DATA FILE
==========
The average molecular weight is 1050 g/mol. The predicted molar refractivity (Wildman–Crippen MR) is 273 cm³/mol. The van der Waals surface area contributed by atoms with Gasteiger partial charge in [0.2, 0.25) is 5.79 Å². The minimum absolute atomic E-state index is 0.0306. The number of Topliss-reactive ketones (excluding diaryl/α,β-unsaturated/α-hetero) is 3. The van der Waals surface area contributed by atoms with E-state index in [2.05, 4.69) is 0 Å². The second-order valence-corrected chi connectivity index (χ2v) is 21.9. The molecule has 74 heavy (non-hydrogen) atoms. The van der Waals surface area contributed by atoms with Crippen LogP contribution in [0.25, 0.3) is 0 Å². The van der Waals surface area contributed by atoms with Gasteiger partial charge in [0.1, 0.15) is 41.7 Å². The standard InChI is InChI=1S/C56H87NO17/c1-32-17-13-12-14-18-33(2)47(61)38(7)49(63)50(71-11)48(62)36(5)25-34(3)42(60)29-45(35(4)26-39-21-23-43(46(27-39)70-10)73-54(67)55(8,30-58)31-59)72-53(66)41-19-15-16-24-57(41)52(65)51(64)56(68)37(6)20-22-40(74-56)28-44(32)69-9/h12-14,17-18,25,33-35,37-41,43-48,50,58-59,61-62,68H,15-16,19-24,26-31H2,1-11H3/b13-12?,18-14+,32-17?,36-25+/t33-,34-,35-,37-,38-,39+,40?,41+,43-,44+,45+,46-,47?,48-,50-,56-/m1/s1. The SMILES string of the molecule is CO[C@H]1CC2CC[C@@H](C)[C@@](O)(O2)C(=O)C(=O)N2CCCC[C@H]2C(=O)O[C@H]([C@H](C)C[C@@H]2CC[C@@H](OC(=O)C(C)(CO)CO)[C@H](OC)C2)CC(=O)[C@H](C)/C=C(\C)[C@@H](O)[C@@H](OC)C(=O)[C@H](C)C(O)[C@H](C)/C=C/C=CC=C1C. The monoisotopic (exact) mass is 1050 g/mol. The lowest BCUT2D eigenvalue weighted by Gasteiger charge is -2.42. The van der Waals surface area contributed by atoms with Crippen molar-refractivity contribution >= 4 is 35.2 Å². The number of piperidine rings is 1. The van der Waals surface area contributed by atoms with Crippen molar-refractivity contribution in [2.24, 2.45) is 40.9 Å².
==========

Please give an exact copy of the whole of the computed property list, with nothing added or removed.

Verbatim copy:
The average molecular weight is 1050 g/mol. The predicted molar refractivity (Wildman–Crippen MR) is 273 cm³/mol. The van der Waals surface area contributed by atoms with Gasteiger partial charge in [0.2, 0.25) is 5.79 Å². The minimum absolute atomic E-state index is 0.0306. The number of Topliss-reactive ketones (excluding diaryl/α,β-unsaturated/α-hetero) is 3. The van der Waals surface area contributed by atoms with E-state index in [2.05, 4.69) is 0 Å². The second-order valence-corrected chi connectivity index (χ2v) is 21.9. The molecule has 74 heavy (non-hydrogen) atoms. The van der Waals surface area contributed by atoms with Crippen LogP contribution in [0.25, 0.3) is 0 Å². The van der Waals surface area contributed by atoms with Gasteiger partial charge in [0.1, 0.15) is 41.7 Å². The standard InChI is InChI=1S/C56H87NO17/c1-32-17-13-12-14-18-33(2)47(61)38(7)49(63)50(71-11)48(62)36(5)25-34(3)42(60)29-45(35(4)26-39-21-23-43(46(27-39)70-10)73-54(67)55(8,30-58)31-59)72-53(66)41-19-15-16-24-57(41)52(65)51(64)56(68)37(6)20-22-40(74-56)28-44(32)69-9/h12-14,17-18,25,33-35,37-41,43-48,50,58-59,61-62,68H,15-16,19-24,26-31H2,1-11H3/b13-12?,18-14+,32-17?,36-25+/t33-,34-,35-,37-,38-,39+,40?,41+,43-,44+,45+,46-,47?,48-,50-,56-/m1/s1. The SMILES string of the molecule is CO[C@H]1CC2CC[C@@H](C)[C@@](O)(O2)C(=O)C(=O)N2CCCC[C@H]2C(=O)O[C@H]([C@H](C)C[C@@H]2CC[C@@H](OC(=O)C(C)(CO)CO)[C@H](OC)C2)CC(=O)[C@H](C)/C=C(\C)[C@@H](O)[C@@H](OC)C(=O)[C@H](C)C(O)[C@H](C)/C=C/C=CC=C1C. The monoisotopic (exact) mass is 1050 g/mol. The lowest BCUT2D eigenvalue weighted by Gasteiger charge is -2.42. The van der Waals surface area contributed by atoms with Crippen molar-refractivity contribution >= 4 is 35.2 Å². The number of piperidine rings is 1. The van der Waals surface area contributed by atoms with Crippen molar-refractivity contribution in [2.24, 2.45) is 40.9 Å².